Finally, Deur and Michel might want to qualify their statement that "by 1846 Michigan officials and citizens had experienced all the railroad building they wanted." They experienced all the railroad building they wanted at government expense. They still wanted Michigan railroads to go to Chicago. When the state sold the Michigan Central, the new private owners had to agree that within three years they would rebuild the road and extend it to Lake Michigan.

Deur and Michel do describe the Constitution of 1850, which barred the state government from building any more railroads. They explain that "Lawmakers wanted to make sure that the mistakes of the internal improvement program did not happen again." 28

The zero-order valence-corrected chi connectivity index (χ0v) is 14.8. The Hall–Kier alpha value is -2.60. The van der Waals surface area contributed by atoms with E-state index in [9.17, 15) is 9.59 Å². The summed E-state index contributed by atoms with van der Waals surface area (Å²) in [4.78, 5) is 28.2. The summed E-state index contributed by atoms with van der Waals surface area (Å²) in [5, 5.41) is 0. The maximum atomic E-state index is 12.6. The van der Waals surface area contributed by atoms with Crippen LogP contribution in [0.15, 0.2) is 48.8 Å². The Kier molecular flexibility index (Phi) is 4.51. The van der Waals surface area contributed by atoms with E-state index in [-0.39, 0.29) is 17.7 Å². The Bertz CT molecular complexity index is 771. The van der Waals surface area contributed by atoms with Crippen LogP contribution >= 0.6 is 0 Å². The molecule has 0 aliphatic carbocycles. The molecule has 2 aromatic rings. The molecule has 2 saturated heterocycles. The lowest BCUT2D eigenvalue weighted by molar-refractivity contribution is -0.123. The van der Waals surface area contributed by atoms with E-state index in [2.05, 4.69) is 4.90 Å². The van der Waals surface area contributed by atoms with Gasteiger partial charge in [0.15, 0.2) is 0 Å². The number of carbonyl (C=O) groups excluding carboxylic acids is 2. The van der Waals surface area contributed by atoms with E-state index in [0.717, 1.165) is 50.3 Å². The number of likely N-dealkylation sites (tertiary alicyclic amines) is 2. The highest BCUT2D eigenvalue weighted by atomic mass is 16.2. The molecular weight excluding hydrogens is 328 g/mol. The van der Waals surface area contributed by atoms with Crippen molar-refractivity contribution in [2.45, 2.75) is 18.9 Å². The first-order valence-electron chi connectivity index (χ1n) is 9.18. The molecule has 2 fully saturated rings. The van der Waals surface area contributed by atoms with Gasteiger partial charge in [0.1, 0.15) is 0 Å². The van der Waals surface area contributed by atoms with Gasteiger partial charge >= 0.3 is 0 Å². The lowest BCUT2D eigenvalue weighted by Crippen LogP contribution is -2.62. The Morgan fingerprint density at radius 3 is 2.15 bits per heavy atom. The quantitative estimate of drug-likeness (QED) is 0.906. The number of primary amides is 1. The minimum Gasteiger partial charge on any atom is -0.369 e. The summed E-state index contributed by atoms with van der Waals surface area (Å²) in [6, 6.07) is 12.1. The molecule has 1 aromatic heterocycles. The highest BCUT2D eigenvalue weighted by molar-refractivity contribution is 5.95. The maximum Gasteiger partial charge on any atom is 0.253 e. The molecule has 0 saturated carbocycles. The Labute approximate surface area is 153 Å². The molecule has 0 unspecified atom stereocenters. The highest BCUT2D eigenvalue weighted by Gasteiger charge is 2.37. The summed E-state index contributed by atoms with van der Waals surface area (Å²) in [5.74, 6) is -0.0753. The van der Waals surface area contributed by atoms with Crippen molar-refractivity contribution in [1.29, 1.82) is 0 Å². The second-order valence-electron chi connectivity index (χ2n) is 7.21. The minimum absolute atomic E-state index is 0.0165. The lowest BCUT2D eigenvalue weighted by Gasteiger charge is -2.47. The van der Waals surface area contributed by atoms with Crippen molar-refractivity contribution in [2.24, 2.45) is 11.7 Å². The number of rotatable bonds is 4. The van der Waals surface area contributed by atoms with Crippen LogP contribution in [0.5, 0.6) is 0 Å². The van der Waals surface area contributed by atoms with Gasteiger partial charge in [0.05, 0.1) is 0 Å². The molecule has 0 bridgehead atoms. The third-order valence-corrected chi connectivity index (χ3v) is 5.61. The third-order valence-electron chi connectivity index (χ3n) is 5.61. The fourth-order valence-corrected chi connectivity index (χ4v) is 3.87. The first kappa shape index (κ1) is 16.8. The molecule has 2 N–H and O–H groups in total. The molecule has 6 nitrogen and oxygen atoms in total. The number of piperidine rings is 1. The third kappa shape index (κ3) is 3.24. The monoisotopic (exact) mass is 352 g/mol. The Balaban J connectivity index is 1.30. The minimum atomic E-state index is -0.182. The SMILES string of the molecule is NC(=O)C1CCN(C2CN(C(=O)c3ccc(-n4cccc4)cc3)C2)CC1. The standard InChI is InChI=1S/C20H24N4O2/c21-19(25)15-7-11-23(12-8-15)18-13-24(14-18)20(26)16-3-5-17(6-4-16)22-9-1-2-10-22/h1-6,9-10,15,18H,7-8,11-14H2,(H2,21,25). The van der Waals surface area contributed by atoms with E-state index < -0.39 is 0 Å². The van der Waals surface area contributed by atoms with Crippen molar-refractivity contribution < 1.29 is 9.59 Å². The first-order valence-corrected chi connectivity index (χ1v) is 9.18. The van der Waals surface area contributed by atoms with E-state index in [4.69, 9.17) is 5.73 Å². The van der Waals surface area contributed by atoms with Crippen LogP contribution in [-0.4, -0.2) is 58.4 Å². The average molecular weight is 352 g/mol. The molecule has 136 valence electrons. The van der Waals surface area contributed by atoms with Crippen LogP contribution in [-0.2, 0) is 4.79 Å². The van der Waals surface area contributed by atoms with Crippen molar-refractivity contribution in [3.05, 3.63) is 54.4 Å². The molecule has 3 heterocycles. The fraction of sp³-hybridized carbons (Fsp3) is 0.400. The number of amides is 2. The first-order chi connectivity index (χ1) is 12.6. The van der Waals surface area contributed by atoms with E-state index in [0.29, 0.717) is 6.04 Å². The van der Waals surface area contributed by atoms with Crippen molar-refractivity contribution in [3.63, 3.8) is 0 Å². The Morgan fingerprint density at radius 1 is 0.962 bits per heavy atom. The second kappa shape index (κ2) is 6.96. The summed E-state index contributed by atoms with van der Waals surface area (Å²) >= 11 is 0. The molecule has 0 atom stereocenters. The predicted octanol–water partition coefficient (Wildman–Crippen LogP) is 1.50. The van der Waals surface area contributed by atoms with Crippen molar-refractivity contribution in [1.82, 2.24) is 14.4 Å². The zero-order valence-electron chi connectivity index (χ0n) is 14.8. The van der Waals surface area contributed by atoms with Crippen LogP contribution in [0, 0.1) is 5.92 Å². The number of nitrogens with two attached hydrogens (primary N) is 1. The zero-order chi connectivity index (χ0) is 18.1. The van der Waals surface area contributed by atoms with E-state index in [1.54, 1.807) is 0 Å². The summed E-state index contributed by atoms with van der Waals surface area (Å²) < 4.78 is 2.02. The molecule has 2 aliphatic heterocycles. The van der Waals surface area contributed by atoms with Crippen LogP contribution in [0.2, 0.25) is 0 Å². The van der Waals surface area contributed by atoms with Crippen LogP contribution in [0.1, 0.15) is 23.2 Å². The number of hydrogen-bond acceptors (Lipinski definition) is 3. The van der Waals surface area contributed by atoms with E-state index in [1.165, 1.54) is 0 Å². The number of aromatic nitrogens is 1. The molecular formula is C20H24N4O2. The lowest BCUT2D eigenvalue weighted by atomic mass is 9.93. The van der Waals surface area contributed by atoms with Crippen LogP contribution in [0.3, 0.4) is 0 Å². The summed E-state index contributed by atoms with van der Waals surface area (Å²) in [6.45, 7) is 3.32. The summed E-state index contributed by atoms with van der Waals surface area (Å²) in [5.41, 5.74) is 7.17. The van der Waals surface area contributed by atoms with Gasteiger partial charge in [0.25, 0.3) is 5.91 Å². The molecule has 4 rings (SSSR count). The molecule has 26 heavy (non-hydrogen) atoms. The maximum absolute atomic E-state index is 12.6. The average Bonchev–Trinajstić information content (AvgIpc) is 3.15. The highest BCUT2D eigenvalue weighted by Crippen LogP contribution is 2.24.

With the Constitution of 1850 in place, Michigan’s "era of entrepreneurs" began. Deur and Michel clearly describe the growth of lumber and iron in Michigan. The crucial offshoots of these industries—furniture, carriages, stoves, and autos—also receive good coverage. The results for Michigan were national prominence and sharp economic growth. As the authors note, "In 1850 about one percent of Michigan’s workers had what could be called factory jobs. By 1900 that figure had risen to twenty-five percent." 29

Deur and Michel give solid coverage—ten pages—to the auto industry, which was the capstone of Michigan’s industrial success. Many historians argue that advantages of location and resources determine which cities and states will prosper. But this view overlooks the role that entrepreneurs have played in overcoming disadvantages and redirecting the flow of raw materials. Cities from Chicago to New York could have become auto centers, but entrepreneurs in Detroit prevailed over all contenders.